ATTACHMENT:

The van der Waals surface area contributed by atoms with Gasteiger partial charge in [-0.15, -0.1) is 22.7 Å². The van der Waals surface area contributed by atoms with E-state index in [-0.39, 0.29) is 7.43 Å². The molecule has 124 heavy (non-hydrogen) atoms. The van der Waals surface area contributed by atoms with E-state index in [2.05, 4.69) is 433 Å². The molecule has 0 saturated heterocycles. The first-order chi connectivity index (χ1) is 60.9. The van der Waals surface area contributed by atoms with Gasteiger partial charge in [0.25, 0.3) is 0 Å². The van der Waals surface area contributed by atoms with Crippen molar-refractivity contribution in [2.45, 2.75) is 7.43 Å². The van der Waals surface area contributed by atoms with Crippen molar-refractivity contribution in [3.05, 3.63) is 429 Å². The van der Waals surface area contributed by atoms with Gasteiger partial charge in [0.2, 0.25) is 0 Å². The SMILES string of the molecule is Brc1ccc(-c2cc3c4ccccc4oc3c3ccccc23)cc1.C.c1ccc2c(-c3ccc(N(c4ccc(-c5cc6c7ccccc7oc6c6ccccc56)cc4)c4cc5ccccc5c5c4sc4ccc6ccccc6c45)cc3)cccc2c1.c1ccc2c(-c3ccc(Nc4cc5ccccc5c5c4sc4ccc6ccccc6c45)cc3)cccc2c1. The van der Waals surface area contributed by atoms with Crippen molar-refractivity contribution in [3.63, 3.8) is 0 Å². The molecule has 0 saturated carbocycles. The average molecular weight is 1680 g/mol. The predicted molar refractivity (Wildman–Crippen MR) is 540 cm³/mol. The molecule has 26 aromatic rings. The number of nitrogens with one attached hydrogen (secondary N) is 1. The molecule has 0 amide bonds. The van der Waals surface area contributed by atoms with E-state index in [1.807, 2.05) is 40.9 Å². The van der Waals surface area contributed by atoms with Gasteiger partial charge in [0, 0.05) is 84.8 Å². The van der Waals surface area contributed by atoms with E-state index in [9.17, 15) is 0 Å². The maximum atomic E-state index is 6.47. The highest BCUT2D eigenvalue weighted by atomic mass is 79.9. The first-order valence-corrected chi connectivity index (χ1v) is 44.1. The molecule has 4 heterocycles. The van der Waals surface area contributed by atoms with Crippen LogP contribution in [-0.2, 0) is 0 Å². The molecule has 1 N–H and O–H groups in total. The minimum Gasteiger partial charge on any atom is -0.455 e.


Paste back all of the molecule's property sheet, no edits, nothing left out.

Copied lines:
The van der Waals surface area contributed by atoms with Gasteiger partial charge in [-0.15, -0.1) is 22.7 Å². The van der Waals surface area contributed by atoms with E-state index in [-0.39, 0.29) is 7.43 Å². The molecule has 124 heavy (non-hydrogen) atoms. The van der Waals surface area contributed by atoms with E-state index in [2.05, 4.69) is 433 Å². The molecule has 0 saturated heterocycles. The first-order chi connectivity index (χ1) is 60.9. The van der Waals surface area contributed by atoms with Gasteiger partial charge in [0.25, 0.3) is 0 Å². The van der Waals surface area contributed by atoms with Crippen molar-refractivity contribution in [2.45, 2.75) is 7.43 Å². The van der Waals surface area contributed by atoms with Crippen molar-refractivity contribution in [3.05, 3.63) is 429 Å². The van der Waals surface area contributed by atoms with Gasteiger partial charge in [0.2, 0.25) is 0 Å². The SMILES string of the molecule is Brc1ccc(-c2cc3c4ccccc4oc3c3ccccc23)cc1.C.c1ccc2c(-c3ccc(N(c4ccc(-c5cc6c7ccccc7oc6c6ccccc56)cc4)c4cc5ccccc5c5c4sc4ccc6ccccc6c45)cc3)cccc2c1.c1ccc2c(-c3ccc(Nc4cc5ccccc5c5c4sc4ccc6ccccc6c45)cc3)cccc2c1. The van der Waals surface area contributed by atoms with Crippen molar-refractivity contribution in [3.63, 3.8) is 0 Å². The molecule has 0 saturated carbocycles. The average molecular weight is 1680 g/mol. The predicted molar refractivity (Wildman–Crippen MR) is 540 cm³/mol. The molecule has 26 aromatic rings. The number of nitrogens with one attached hydrogen (secondary N) is 1. The molecule has 0 amide bonds. The van der Waals surface area contributed by atoms with E-state index in [1.807, 2.05) is 40.9 Å². The van der Waals surface area contributed by atoms with Gasteiger partial charge in [0, 0.05) is 84.8 Å². The van der Waals surface area contributed by atoms with E-state index in [9.17, 15) is 0 Å². The maximum atomic E-state index is 6.47. The highest BCUT2D eigenvalue weighted by atomic mass is 79.9. The first-order valence-corrected chi connectivity index (χ1v) is 44.1. The molecule has 4 heterocycles. The van der Waals surface area contributed by atoms with Crippen LogP contribution in [-0.2, 0) is 0 Å². The molecule has 1 N–H and O–H groups in total. The minimum Gasteiger partial charge on any atom is -0.455 e.